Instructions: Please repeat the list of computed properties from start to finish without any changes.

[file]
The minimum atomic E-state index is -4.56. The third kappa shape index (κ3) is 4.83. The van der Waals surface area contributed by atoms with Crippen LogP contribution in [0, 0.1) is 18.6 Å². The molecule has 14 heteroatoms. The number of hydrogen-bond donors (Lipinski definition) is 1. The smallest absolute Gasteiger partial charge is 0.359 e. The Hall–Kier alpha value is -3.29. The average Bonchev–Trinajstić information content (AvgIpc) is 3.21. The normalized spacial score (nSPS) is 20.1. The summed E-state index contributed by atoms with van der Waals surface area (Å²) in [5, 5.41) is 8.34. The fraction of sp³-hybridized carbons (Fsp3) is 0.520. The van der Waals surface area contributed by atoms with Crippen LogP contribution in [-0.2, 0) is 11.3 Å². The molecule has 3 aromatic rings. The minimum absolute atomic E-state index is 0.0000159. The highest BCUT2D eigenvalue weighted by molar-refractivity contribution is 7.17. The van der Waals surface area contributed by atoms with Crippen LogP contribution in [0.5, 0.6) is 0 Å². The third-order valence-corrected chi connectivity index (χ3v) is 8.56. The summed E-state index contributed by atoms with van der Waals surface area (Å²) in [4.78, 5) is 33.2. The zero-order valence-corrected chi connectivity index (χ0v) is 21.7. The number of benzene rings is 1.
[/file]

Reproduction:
The minimum atomic E-state index is -4.56. The third kappa shape index (κ3) is 4.83. The van der Waals surface area contributed by atoms with Crippen LogP contribution in [0, 0.1) is 18.6 Å². The molecule has 14 heteroatoms. The number of hydrogen-bond donors (Lipinski definition) is 1. The smallest absolute Gasteiger partial charge is 0.359 e. The Hall–Kier alpha value is -3.29. The average Bonchev–Trinajstić information content (AvgIpc) is 3.21. The normalized spacial score (nSPS) is 20.1. The summed E-state index contributed by atoms with van der Waals surface area (Å²) in [5, 5.41) is 8.34. The fraction of sp³-hybridized carbons (Fsp3) is 0.520. The van der Waals surface area contributed by atoms with Crippen LogP contribution in [-0.2, 0) is 11.3 Å². The molecule has 3 aromatic rings. The minimum absolute atomic E-state index is 0.0000159. The highest BCUT2D eigenvalue weighted by molar-refractivity contribution is 7.17. The van der Waals surface area contributed by atoms with Crippen LogP contribution in [0.5, 0.6) is 0 Å². The third-order valence-corrected chi connectivity index (χ3v) is 8.56. The summed E-state index contributed by atoms with van der Waals surface area (Å²) in [4.78, 5) is 33.2. The zero-order valence-corrected chi connectivity index (χ0v) is 21.7. The number of benzene rings is 1.